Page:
Ulster Bank staff foil £20k customer scam

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Staff at a County Armagh bank have been praised after they stopped a customer from being defrauded of £20,000.

They noticed a woman trying to transfer the money from her own account, after being called by a fraudster claiming to be from BT.

No money was lost and the woman was advised to change her passwords.

On the PSNI's Craigavon Facebook page, the police said it was a "cowardly and intrusive sort of manipulation we see on an infuriatingly regular basis".

The would-be victim had been called by the fraudster telling her of internet connection issues in her area.

After agreeing that she wanted her WiFi to be "fixed", the woman received another call claiming someone was trying to funnel money through her account.

The scammer then coached her to download a legitimate app, normally used by businesses, but used by the cold callers to access her device, her email and online bank accounts.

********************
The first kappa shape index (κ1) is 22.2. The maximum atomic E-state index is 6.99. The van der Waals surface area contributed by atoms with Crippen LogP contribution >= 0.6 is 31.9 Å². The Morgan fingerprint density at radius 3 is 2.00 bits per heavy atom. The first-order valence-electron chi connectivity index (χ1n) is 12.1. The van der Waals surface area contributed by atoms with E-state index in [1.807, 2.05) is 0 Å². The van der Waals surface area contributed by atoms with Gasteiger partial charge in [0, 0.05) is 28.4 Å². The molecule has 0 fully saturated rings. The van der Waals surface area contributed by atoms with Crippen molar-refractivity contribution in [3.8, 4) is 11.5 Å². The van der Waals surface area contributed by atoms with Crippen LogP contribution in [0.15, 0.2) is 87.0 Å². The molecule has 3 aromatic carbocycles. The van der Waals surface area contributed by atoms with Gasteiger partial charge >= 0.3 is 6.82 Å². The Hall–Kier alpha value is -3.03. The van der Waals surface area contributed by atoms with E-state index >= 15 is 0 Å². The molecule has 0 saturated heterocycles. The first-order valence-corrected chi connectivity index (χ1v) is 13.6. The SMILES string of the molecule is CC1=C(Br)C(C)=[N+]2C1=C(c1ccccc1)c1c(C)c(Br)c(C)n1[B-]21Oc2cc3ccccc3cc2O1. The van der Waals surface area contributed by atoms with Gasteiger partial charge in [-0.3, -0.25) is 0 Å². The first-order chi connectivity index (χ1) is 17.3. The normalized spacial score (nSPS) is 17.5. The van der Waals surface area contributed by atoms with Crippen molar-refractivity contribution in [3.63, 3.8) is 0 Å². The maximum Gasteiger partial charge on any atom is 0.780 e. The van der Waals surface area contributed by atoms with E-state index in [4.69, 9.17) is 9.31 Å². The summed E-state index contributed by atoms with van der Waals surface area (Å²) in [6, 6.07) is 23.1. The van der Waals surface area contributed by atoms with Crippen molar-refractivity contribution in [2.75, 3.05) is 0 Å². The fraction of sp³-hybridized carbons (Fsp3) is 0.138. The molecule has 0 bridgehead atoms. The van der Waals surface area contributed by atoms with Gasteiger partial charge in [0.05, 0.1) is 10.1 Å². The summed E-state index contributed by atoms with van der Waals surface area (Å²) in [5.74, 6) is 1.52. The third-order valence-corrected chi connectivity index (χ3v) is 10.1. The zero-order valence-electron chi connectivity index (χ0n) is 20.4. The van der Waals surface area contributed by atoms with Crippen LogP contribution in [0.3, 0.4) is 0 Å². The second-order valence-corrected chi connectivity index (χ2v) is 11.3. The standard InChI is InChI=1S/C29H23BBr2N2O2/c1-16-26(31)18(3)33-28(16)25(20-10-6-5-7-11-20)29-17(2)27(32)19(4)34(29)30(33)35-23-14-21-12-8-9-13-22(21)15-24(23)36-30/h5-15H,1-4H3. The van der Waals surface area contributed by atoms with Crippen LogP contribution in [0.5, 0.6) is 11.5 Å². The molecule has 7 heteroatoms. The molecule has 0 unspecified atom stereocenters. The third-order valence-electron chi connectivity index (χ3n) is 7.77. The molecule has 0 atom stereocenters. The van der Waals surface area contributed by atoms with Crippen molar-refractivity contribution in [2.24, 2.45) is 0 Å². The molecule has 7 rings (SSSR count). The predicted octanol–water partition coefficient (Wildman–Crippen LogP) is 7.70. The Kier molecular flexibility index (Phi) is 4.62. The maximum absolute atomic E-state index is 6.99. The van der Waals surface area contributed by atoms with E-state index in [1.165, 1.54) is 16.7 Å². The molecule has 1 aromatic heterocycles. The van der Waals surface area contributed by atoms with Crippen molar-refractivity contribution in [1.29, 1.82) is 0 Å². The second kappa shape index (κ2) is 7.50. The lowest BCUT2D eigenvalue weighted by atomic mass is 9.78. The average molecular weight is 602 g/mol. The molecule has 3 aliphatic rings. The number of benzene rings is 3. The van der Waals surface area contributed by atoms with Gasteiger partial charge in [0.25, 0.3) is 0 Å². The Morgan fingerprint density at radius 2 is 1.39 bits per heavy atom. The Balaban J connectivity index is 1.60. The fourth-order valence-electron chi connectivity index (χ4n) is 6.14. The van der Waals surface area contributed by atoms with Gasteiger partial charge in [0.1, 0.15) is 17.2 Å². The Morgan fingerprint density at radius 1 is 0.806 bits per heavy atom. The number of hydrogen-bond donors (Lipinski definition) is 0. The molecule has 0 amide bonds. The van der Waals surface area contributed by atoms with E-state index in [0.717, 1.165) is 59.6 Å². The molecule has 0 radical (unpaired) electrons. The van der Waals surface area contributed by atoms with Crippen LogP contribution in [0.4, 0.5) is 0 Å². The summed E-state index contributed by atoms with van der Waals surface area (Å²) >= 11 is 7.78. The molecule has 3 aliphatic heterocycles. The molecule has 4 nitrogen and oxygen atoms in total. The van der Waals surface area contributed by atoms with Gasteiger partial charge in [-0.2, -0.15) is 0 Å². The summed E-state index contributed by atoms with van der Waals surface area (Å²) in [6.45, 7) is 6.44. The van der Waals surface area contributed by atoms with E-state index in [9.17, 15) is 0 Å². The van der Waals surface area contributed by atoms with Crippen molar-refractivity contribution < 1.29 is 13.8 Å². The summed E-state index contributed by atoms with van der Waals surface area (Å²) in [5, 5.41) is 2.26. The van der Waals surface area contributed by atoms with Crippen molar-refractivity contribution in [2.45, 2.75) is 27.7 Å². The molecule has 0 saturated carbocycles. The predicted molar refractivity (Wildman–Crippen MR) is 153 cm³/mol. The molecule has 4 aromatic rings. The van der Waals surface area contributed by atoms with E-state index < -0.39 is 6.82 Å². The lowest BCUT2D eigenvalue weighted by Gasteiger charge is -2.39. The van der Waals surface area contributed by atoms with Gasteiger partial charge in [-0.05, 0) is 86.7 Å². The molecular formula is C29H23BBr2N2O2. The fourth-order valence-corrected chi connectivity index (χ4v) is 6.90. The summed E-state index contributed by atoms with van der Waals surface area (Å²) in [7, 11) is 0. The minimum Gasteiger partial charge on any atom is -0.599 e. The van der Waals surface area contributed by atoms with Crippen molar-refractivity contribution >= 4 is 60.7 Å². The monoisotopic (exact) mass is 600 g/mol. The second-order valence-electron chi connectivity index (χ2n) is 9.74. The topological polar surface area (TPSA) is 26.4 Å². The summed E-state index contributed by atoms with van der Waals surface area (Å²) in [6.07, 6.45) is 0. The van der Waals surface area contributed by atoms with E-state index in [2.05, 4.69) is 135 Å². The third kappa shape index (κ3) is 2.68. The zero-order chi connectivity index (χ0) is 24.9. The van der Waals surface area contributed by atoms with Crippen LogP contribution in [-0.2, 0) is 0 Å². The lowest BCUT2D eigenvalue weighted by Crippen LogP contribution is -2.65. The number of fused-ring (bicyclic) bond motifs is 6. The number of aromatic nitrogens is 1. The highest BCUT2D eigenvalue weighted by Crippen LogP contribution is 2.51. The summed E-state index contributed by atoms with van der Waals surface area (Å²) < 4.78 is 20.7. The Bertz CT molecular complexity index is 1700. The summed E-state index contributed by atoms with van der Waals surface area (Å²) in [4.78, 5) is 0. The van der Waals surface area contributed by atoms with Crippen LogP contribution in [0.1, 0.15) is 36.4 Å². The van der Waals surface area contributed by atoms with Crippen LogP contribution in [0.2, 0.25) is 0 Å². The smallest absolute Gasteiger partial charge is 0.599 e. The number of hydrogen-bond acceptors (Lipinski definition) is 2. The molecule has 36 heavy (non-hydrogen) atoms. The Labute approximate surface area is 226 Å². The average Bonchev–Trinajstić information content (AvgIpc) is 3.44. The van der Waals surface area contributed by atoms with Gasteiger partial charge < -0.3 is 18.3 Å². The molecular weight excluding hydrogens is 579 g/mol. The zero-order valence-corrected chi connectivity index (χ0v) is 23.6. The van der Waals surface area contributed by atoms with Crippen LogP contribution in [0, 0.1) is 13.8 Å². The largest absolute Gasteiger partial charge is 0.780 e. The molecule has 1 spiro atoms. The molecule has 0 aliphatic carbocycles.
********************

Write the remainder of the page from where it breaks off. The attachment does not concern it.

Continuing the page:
She was then advised that money had to be transferred to a different account to assist the NCA (National Crime Agency), even being told she would get £500 for doing so.

After moving money from her savings account to her current account to trick her into thinking this money was there, the scammers convinced her to walk to the Ulster Bank in Lurgan to check her account.

This was an attempt to show her the "new money' was there - all the while she was still speaking to the scammers on the phone.

The fraudsters convinced their would-be victim to tell banking staff the money was for "home improvements".

However, staff became suspicious and alerted Scamwise NI - a joint campaign by the PSNI, the Department of Justice and the Policing Board.

The PSNI praised the "excellent training and customer care from Ulster Bank" for their awareness.

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PSNI Ch Insp Jon Burrows later tweeted: "A big thank you to staff at Ulster Bank in Lurgan who spotted the signs of customer being defrauded into transferring £20,000 to a scammer.

"Following their call we attended the bank promptly and together persuaded the victim to stop the transaction. Criminal investigation underway."


The PSNI advise using the "scam test" when trying to assess whether a call is a scam or legitimate:

  • Seems too good to be true
  • Contacted out of the blue
  • Asked for personal details
  • Money requested

Police also encourage the public to contact them if ever in doubt about the legitimacy of a call.

They also remind the public to never allow remote access to their phone or computer as no law enforcement agency would ever do that or ask them to transfer money to a different account.